Leadership Communication Principles That Work

Posted by David Grossman on Mon,May 15, 2017

I’m continually asked for the most important leadership communication principles. While what’s effective will vary based on the person or situation, there are a number of tried-and-true fundamentals that make the difference between simply sharing information and communication that moves people to action (and that they feel great about). Maybe we should call this principle-centered communication: 

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Principle 1: Communicate with Integrity

  • Employees want to know what you have to say, but more importantly, who you are and what you stand for.
  • People are more apt to trust you when your actions match your words. Even better, do what you say before you say it. Lead by example.
  • You are a valued messenger. You either make or break the message.

Principle 2: Make time to communicate and make the most of that time

  • Saying you don’t have time to communicate means you don’t have time to lead.
  • If the message is important enough, it deserves face-to-face communication, or at least voice-to-voice.
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Principle 3: Remember the fundamentals

  • Always speak the truth, without exception.
  • Share the “big picture” first. It helps everyone start with the same base of knowledge.
  • Cover the basic questions employees have first—Who, What, Where, When, Why, and How.
  • Constantly communicate the “why” to make action meaningful. Always answer the question, “What’s in it for me?” and “Why should I care?”
  • Tell people what needs to be done and help them do it.
  • Ask questions. Employees want to have their opinions heard.
  • If you don’t know, say so.

Principle 4: Use stories

  • Tell stories because they create meaning and can be shared. The right anecdote can be worth a thousand theories or facts, and will more likely be remembered.
  • Make your stories memorable and keep them fresh and relevant.
  • Listen to employees’ stories. You can learn a lot about them and what’s on their minds through what they say and the stories they tell.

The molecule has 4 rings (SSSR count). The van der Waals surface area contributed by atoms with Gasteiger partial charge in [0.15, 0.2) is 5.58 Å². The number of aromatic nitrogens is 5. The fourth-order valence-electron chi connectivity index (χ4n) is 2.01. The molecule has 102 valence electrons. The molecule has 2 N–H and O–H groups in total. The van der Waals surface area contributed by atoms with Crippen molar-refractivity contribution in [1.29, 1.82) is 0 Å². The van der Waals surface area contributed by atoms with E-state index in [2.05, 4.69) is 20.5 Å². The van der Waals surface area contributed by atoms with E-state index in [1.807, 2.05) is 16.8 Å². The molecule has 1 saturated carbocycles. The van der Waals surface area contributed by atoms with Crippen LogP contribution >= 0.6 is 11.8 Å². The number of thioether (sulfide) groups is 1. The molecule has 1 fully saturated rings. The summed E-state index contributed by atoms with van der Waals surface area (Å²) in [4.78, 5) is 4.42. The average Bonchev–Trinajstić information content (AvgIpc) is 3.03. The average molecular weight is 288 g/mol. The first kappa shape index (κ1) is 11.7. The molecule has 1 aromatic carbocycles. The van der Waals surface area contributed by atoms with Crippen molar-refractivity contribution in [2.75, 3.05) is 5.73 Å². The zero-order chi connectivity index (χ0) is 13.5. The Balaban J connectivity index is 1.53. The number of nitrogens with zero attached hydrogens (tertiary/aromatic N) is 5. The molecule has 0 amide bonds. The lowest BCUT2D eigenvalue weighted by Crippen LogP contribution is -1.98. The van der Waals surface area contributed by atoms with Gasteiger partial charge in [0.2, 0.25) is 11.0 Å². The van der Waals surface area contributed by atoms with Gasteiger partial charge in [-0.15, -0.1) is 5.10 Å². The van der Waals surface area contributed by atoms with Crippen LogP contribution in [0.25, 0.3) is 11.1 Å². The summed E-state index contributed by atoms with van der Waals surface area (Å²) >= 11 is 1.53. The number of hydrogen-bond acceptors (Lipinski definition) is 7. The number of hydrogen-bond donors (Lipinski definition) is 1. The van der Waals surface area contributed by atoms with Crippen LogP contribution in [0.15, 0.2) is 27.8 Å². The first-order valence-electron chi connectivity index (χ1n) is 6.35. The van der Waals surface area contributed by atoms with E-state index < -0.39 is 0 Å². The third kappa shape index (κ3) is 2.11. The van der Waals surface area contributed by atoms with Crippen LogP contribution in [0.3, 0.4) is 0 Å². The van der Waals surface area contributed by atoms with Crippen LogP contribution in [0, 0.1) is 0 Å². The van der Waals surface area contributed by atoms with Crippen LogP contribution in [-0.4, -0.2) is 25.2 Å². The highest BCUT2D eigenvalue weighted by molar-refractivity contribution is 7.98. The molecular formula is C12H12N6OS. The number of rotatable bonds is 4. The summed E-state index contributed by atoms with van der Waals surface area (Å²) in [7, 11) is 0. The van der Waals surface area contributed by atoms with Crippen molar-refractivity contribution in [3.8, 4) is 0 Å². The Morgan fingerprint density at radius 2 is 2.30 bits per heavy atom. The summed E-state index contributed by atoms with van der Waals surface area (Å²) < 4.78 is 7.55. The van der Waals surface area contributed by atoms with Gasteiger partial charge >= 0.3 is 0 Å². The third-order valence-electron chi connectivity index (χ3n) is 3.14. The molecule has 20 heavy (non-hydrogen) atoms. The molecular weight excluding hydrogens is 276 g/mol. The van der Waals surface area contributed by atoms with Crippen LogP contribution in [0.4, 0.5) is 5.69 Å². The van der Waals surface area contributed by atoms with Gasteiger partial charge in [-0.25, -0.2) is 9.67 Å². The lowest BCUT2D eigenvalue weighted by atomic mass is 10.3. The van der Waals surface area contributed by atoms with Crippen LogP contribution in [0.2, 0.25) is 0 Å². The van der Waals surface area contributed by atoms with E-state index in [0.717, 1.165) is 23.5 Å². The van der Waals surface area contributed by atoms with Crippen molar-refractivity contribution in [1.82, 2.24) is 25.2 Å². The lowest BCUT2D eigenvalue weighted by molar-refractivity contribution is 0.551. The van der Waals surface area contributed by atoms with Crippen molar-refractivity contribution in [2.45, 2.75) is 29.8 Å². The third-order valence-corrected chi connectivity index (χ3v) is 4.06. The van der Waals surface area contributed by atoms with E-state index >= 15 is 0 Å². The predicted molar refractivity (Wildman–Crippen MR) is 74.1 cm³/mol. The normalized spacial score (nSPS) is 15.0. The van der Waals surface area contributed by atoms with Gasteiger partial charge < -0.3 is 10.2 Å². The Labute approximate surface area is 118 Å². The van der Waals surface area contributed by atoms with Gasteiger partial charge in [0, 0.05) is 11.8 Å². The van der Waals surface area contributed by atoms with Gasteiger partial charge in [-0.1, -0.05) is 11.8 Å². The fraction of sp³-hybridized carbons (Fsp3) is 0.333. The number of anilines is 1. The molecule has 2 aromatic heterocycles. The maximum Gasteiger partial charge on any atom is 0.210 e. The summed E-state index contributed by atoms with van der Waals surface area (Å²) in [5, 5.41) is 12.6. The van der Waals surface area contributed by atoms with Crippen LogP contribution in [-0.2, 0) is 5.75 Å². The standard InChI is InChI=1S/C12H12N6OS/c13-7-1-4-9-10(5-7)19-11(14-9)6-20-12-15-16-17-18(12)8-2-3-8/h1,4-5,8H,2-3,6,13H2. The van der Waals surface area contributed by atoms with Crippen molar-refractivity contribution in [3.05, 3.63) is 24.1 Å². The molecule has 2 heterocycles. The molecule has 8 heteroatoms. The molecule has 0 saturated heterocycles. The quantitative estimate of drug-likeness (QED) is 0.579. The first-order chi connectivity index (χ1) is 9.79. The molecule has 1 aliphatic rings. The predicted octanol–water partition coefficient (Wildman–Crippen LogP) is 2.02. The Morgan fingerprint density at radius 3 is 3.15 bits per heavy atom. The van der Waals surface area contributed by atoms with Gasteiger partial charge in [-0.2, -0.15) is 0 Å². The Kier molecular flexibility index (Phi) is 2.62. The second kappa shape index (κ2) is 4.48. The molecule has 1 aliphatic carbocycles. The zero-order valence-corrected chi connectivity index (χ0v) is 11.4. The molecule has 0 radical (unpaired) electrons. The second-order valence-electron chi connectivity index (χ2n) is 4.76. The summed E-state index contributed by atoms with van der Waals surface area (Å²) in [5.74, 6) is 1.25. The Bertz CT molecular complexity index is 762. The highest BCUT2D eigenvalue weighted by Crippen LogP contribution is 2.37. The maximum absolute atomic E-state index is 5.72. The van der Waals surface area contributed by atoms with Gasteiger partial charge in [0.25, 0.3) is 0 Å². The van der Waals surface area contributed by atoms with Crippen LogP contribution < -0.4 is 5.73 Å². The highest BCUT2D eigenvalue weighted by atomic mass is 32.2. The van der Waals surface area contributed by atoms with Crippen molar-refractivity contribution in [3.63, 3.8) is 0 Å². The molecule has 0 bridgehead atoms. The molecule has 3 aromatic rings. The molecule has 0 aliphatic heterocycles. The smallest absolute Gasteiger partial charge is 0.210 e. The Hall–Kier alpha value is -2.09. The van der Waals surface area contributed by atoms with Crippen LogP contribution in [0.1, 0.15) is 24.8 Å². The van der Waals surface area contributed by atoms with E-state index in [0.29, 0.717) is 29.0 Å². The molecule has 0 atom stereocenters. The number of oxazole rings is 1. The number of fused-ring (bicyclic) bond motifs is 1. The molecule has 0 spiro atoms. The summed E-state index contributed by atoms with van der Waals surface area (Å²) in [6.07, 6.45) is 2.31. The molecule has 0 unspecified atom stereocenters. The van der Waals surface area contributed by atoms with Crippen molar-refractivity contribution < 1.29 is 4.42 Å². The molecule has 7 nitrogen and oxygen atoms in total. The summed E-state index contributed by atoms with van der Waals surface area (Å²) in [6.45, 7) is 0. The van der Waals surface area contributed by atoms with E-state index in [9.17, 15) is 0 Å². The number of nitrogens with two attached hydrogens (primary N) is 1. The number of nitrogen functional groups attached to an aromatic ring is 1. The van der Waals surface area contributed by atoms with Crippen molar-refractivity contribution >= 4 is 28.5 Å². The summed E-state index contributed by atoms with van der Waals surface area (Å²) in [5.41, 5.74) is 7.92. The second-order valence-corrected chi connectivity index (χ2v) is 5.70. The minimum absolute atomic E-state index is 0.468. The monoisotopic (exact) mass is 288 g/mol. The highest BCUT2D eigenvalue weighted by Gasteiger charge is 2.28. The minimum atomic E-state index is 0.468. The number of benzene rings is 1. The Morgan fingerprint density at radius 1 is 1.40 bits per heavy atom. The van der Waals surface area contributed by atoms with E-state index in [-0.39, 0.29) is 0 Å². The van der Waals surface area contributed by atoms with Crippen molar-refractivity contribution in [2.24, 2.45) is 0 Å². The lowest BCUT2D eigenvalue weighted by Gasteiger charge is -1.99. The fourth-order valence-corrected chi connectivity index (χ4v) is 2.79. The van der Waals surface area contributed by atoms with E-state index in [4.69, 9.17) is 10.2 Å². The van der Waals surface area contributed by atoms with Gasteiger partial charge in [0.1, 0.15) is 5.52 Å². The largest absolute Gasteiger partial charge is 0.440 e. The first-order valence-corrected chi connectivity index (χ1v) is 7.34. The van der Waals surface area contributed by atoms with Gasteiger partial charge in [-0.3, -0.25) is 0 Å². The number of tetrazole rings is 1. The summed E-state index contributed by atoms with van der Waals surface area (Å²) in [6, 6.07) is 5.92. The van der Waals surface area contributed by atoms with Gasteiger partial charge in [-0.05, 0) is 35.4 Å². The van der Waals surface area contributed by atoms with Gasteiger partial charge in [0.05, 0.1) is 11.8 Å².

Principle 5: Build trust and credibility

Principle 6: Check for understanding

  • The job isn’t done when the message is sent. Make sure it’s heard and really understood.
  • Go beyond answering questions. Think of it as an opportunity to respond to people, address their issues, and show you care.
  • Ask employees questions to check their level of understanding and really listen to what they’re saying.

What one or two principles do you need to work on that would make a significant difference for your employees?

—David Grossman


Written for leaders who wish to bring more of who they truly are to the workplace, this engaging and personal eBook walks through the process of getting there, regardless of where you might be on your personal journey:

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Tags: Leadership Communication, Leadership Effectiveness & Planning

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    The Grossman Group CEO and communications expert David Grossman shares his insights on the importance of meaningful leadership communication in today’s business climate. With high level tips on engagement and connection, insights into employee motivations and behavior, and firsthand stories from the frontlines of America’s leading companies.

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